It was a WhatsApp message from another young alumnus of my alma mater XIMB that brought Nikita’s request to my attention. Nikita and her husband Manoj were both recent alumni, and I was not connected directly with them.
Manoj, a young professional working in the development sector is directly involved in the upliftment of vulnerable segments of our population from poverty and like millions of others, he too came under the grips of the COVID-19 virus. However, due to an initial negative RT-PCR report and the consequent delay in treatment, his condition deteriorated and in the first week of June, his doctors advised that for him to survive, a lung transplant and ECMO treatment till such time the transplant was possible, were essential.
The good news – all the required infrastructure and facilities, including ECMO equipped air ambulance, hospitals with ECMO facility, qualified medical personnel and possible donors for the lung transplant were available, or could be made available quickly.
The bad news – the total estimated cost was upwards of Rs.2 crores.
In the pre-Internet era, the possibility of raising such a huge amount, that too within a short span of time, was practically non-existent. Even if the government stepped in to help through their relief funds, the process itself was long and cumbersome, and by the time any funds would have been released, it would have been too late.
Luckily today, we have the benefit of a combination of tools that can be of tremendous help in situations like this.
The first is the Internet that enables us to connect to the rest of the world. The second is the presence of crowdfunding websites and apps that help in creating an appeal for help and provide an easy way for those interested to contribute funds. The third is social media that is invaluable in ensuring that the appeal reaches as many people as possible in the shortest time possible.
So when Nikita created an appeal on one such crowdfunding site and shared it with her friends and relatives, it spread like wildfire. And along with wishes and prayers for Manoj, funds too flowed in.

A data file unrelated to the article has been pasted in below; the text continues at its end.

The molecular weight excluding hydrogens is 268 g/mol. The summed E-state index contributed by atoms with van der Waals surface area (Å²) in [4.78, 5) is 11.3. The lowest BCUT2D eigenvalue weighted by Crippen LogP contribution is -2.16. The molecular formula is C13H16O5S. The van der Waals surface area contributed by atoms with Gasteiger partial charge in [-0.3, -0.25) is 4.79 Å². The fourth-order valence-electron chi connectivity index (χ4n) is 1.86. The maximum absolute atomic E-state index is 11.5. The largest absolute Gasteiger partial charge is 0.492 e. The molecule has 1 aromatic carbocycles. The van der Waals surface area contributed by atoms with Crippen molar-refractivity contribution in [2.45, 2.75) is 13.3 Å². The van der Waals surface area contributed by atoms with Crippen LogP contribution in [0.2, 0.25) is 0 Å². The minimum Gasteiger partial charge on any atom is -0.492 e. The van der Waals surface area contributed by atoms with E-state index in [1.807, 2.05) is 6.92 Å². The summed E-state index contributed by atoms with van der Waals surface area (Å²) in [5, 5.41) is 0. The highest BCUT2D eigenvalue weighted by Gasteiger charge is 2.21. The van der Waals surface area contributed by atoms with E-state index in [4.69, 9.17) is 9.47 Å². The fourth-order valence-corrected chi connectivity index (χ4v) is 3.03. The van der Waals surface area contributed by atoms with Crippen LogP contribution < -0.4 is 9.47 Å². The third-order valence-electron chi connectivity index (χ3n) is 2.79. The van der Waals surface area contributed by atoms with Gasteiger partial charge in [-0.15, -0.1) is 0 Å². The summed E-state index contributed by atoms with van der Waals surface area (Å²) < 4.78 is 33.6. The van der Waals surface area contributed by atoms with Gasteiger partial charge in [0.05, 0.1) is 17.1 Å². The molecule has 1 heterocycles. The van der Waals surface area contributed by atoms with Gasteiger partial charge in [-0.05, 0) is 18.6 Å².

Like me, most of those who responded had never met or known Manoj or Nikita. The reasons for their generosity varied.
While some identified with them as they were moved by the circumstances, some responded because of common ties – to their alma mater, to their state, to their language or to their profession. Some responded because the request was sent to them by someone they respected, while some contributed because it was in their nature to respond to any such request that came their way. Whatever the reason, the important fact was that they chose to give whatever they could for a noble cause.
Due to the pandemic and the severity of the second wave, Nikita’s was not the only appeal for funds for treatment of Covid. What differentiated it was the speed at which it could reach thousands of people, and subsequently, the speed at which funds were collected. I was particularly impressed by how the appeal spread within the XIMB alumni network and within two days had reached every batch group, city group, special interest groups, and countless posts were shared on WhatsApp, Telegram, Facebook, Instagram as well as on Linkedin and other social media platforms.
Here, I would like to take a moment to dwell on how different platforms treat the same post differently. My post on supporting Manoj on Linkedin was seen and responded to by many more of my contacts than on Facebook, though I have roughly the same number of connections on both platforms, and Linkedin is perceived to be more of a professional platform and Facebook a social one.
Funds are not the only way crowdsourcing has changed the way support is sought or received – through the worst phase of the second wave of Covid-19 in India, it is these groups that sprang up on social media that worked day and night to provide succour to patients and their attendants.
Thanks to the emergence of the Internet, which has in turn given rise to social media, we the common citizens of the world are now able to use the power of networks to support one another at times like this, when public infrastructure fails us. It has enabled us to bring to fore our natural instinct to help one another in times of need, not bothering about caste, creed, religion or any such divisive factor.
It is this innate goodness in all of us that has helped raise funds for people like Manoj and so many others who would otherwise have not had the benefit of accessing the medical care they need.
As far as Nikita’s appeal is concerned, as I write this, in a matter of a little over a week since the appeal was launched, around 80% of the funds have been raised. However, we still need to raise the balance, so if you would like to know more about this fundraiser or would like to contribute (no amount is too small – every rupee matters), please visit https://bit.ly/2TqjqU6 . Thank you!